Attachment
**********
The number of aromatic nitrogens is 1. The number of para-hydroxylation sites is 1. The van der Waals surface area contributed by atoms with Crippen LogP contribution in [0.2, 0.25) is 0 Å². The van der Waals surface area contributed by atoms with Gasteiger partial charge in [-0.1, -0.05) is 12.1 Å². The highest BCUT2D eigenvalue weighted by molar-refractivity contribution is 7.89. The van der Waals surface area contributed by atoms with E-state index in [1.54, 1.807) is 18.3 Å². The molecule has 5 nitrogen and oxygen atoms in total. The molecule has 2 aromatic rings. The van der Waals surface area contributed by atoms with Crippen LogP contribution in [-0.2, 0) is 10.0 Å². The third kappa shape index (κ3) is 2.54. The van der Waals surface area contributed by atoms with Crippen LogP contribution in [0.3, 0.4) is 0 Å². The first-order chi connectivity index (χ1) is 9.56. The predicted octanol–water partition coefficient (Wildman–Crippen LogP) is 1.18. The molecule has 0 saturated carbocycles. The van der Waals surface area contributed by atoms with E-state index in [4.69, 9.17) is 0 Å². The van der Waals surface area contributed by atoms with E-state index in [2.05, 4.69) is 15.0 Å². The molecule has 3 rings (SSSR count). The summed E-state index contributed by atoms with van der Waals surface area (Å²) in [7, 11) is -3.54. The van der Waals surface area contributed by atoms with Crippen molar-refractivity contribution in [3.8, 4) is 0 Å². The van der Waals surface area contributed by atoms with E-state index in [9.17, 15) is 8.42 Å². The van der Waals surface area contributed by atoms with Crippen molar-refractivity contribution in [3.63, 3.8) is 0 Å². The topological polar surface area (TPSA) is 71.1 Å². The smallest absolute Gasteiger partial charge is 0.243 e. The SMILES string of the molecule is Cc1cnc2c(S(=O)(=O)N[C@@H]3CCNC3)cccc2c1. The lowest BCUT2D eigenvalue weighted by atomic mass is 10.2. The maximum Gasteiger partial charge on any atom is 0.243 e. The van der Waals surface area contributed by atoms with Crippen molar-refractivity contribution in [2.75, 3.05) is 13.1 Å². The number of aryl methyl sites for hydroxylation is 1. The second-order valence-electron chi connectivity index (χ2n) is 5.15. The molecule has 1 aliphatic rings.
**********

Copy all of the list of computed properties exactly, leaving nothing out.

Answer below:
The number of aromatic nitrogens is 1. The number of para-hydroxylation sites is 1. The van der Waals surface area contributed by atoms with Crippen LogP contribution in [0.2, 0.25) is 0 Å². The van der Waals surface area contributed by atoms with Gasteiger partial charge in [-0.1, -0.05) is 12.1 Å². The highest BCUT2D eigenvalue weighted by molar-refractivity contribution is 7.89. The van der Waals surface area contributed by atoms with E-state index in [1.54, 1.807) is 18.3 Å². The molecule has 5 nitrogen and oxygen atoms in total. The molecule has 2 aromatic rings. The van der Waals surface area contributed by atoms with Crippen LogP contribution in [-0.2, 0) is 10.0 Å². The third kappa shape index (κ3) is 2.54. The van der Waals surface area contributed by atoms with Crippen LogP contribution in [0.3, 0.4) is 0 Å². The first-order chi connectivity index (χ1) is 9.56. The predicted octanol–water partition coefficient (Wildman–Crippen LogP) is 1.18. The molecule has 0 saturated carbocycles. The van der Waals surface area contributed by atoms with E-state index in [4.69, 9.17) is 0 Å². The van der Waals surface area contributed by atoms with E-state index in [2.05, 4.69) is 15.0 Å². The molecule has 3 rings (SSSR count). The summed E-state index contributed by atoms with van der Waals surface area (Å²) in [7, 11) is -3.54. The van der Waals surface area contributed by atoms with Crippen molar-refractivity contribution in [3.8, 4) is 0 Å². The van der Waals surface area contributed by atoms with E-state index in [9.17, 15) is 8.42 Å². The van der Waals surface area contributed by atoms with Crippen molar-refractivity contribution in [3.63, 3.8) is 0 Å². The topological polar surface area (TPSA) is 71.1 Å². The smallest absolute Gasteiger partial charge is 0.243 e. The SMILES string of the molecule is Cc1cnc2c(S(=O)(=O)N[C@@H]3CCNC3)cccc2c1. The lowest BCUT2D eigenvalue weighted by atomic mass is 10.2. The maximum Gasteiger partial charge on any atom is 0.243 e. The van der Waals surface area contributed by atoms with Crippen molar-refractivity contribution in [2.75, 3.05) is 13.1 Å². The number of aryl methyl sites for hydroxylation is 1. The second-order valence-electron chi connectivity index (χ2n) is 5.15. The molecule has 1 aliphatic rings.